It's no surprise that having close familial relationships can afford a person higher well-being as well as lower rates of depression and disease throughout a lifetime. But in many families, getting along isn't a given. The interaction between various members is at the core of these complicated dynamics. We may joke about the stereotypical sources of disharmony—the obnoxious uncle and the ne'er-do-well son-in-law—but factors like environment and sibling rivalries do emerge when considering the viability and stability of family networks.
The Functional Family
Peace and harmony may be the goal, but family dysfunction is insidious and can come in many forms. When one family member contends with a problem such as alcoholism, drug abuse, domestic violence, neglect, or depression, the entire household is impacted. Slights and misbehaviors need to be readily addressed to avoid disharmony in the longer term.
What are healthy family dynamics?
In a functional family, parents strive to create an environment in which everyone feels safe, heard, loved, and respected. This requires parents to set and upholds rules, but not to resort to overly rigid regulation of any one person's behavior. While this sounds easy, it can be hard to achieve in practice.
What causes family dysfunction?
Family quarrels and grudges can have lasting effects, sometimes following members into old age. Here are some reasons for such conflict: Parents do not enforce rules that guide healthy behavior; home is not a safe place for its members; there is no sense of unity; there is no healthy communication.
Are dynamics replicated from generation to generation?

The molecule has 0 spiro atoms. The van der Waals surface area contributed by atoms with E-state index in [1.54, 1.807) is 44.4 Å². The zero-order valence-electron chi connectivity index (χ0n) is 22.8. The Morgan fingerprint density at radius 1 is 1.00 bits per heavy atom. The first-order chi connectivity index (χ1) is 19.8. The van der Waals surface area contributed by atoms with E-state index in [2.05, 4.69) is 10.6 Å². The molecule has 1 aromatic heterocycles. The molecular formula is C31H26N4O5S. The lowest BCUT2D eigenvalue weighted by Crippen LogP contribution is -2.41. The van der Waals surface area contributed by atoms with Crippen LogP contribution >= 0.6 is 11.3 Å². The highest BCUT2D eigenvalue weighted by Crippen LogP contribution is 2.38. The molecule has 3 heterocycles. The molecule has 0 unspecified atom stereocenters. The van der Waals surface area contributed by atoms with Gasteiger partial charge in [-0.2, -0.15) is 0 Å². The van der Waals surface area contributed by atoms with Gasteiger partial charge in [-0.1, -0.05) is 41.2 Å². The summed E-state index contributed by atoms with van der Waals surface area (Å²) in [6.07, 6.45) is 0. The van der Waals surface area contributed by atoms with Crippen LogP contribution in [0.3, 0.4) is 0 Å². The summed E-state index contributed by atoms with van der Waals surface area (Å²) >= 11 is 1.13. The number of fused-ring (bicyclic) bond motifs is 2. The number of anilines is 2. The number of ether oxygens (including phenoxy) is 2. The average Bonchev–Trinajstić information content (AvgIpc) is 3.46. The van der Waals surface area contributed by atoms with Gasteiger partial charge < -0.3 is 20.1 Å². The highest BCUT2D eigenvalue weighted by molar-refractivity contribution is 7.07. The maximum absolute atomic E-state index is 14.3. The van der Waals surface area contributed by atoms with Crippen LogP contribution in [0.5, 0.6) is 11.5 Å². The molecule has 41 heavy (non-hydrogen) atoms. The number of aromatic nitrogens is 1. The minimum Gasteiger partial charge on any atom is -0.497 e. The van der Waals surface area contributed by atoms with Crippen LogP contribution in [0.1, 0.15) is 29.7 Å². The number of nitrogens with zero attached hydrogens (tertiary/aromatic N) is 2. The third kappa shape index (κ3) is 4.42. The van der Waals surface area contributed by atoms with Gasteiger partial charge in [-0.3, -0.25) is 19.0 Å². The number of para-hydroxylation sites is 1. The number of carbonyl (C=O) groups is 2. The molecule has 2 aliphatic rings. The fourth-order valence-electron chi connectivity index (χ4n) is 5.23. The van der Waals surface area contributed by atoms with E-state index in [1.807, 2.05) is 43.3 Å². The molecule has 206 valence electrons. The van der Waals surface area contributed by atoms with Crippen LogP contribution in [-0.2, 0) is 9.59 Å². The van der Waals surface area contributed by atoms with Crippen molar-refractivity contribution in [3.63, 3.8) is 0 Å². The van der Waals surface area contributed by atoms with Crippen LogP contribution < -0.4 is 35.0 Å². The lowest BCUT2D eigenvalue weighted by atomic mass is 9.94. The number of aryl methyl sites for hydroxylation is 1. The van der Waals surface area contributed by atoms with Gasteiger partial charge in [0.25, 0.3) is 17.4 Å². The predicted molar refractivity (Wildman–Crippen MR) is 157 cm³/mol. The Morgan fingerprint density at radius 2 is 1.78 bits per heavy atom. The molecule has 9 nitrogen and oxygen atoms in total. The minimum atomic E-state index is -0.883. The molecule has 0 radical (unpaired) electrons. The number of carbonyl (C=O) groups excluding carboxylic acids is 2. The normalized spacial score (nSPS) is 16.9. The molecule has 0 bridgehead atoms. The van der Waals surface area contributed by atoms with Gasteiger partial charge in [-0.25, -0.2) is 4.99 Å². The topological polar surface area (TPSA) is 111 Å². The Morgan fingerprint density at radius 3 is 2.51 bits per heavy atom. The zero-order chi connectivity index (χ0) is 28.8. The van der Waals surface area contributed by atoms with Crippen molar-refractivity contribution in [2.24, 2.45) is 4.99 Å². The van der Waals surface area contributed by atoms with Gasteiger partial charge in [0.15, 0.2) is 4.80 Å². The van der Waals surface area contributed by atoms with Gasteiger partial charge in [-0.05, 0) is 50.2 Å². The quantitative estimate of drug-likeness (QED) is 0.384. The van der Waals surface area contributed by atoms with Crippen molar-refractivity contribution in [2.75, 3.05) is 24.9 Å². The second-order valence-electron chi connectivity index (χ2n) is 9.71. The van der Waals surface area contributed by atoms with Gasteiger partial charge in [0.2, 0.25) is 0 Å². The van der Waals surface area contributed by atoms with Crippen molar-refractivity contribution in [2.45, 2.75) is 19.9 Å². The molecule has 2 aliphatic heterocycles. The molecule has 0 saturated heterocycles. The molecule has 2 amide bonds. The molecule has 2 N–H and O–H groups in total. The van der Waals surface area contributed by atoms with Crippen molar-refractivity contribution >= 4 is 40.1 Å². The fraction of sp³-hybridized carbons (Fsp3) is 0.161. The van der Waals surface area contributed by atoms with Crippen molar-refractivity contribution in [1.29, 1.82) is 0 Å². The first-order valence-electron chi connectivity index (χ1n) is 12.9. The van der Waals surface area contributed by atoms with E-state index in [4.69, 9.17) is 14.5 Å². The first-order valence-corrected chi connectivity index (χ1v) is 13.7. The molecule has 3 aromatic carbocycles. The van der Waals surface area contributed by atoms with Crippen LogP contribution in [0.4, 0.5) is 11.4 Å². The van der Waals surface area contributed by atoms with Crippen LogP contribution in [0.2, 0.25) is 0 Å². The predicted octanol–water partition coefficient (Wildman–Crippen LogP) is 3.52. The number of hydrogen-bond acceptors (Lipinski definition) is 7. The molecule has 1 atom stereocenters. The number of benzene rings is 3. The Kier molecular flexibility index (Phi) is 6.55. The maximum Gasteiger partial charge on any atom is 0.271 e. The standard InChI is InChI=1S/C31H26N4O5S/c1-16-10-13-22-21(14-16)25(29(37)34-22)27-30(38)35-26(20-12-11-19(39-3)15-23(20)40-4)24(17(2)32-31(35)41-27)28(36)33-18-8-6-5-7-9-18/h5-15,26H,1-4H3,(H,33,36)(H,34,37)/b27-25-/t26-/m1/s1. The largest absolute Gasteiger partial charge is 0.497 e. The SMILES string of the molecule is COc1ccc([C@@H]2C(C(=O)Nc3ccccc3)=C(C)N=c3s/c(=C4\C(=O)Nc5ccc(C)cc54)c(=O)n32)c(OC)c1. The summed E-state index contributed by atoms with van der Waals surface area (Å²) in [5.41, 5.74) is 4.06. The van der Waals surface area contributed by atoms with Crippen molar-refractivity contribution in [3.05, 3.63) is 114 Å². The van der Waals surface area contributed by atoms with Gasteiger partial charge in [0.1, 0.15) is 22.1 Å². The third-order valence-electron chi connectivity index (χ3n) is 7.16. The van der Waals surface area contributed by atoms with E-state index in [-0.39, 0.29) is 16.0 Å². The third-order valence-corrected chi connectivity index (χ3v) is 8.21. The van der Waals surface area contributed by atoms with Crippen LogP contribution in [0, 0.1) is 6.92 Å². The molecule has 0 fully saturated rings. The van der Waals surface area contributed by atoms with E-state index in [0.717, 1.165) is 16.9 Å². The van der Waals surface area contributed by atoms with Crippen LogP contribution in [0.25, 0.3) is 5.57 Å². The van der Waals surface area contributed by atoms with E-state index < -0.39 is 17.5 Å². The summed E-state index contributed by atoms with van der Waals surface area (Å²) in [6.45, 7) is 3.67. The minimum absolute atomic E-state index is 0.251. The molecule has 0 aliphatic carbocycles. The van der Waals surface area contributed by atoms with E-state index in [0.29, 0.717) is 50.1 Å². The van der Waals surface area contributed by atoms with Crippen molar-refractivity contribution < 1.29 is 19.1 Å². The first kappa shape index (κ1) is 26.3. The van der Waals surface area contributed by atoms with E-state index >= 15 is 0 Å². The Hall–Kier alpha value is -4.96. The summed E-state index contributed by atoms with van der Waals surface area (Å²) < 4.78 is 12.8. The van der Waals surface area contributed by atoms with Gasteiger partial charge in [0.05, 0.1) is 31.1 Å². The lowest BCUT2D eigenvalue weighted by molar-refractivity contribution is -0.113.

Some therapists map a "genogram," which tracks behavior patterns across generations. They find that while some children replicate the behavior of their dysfunctional parents when they themselves become adults, others, when grown, cultivate behavioral patterns that directly contradict those of their parents, such as teetotaling if one's parents abused alcohol.
Navigating Sibling Relationships
Many theories have been proposed about the influence of birth order: The firstborn child is more conscientious and successful; the middle child feels excluded and embittered; the youngest is more social and persuasive; the only child is completely spoiled. However, these characteristics don’t seem to hold up in research. A study in the Proceedings of the National Academy of Sciences, for example, found that birth order had no bearing on a person’s predisposition to take risks, a notion that had previously been widely held.
Do first borns have an advantage?
There's evidence that first borns have slightly higher IQs than their younger siblings. Some researchers attribute this to parental age at time of birth, while others contend that first borns received more resources and attention from parents for some developmental stretch. Other than this finding, there is no consistent evidence that firstborns, middle children, or last-borns reliably carry any particular traits whatsoever.
Does having siblings affect child development?
The presence of siblings in the home does affect a child's development. Having a sibling, for example, affects a child’s social skills, and children with a sister or brother are often more agreeable and sympathetic. Also, having a sibling in adulthood helps alleviate depression and anxiety. People are just happier when they have positive sibling relationships.
Is sibling rivalry normal?
Discord between siblings is normal. The notion of the cheery harmonious family that never fights is a misnomer. Conflict can come in many forms, 85 percent of siblings are verbally aggressive, 74 percent push and shove, and 40 percent are physically aggressive, which can include kicking, punching, and biting.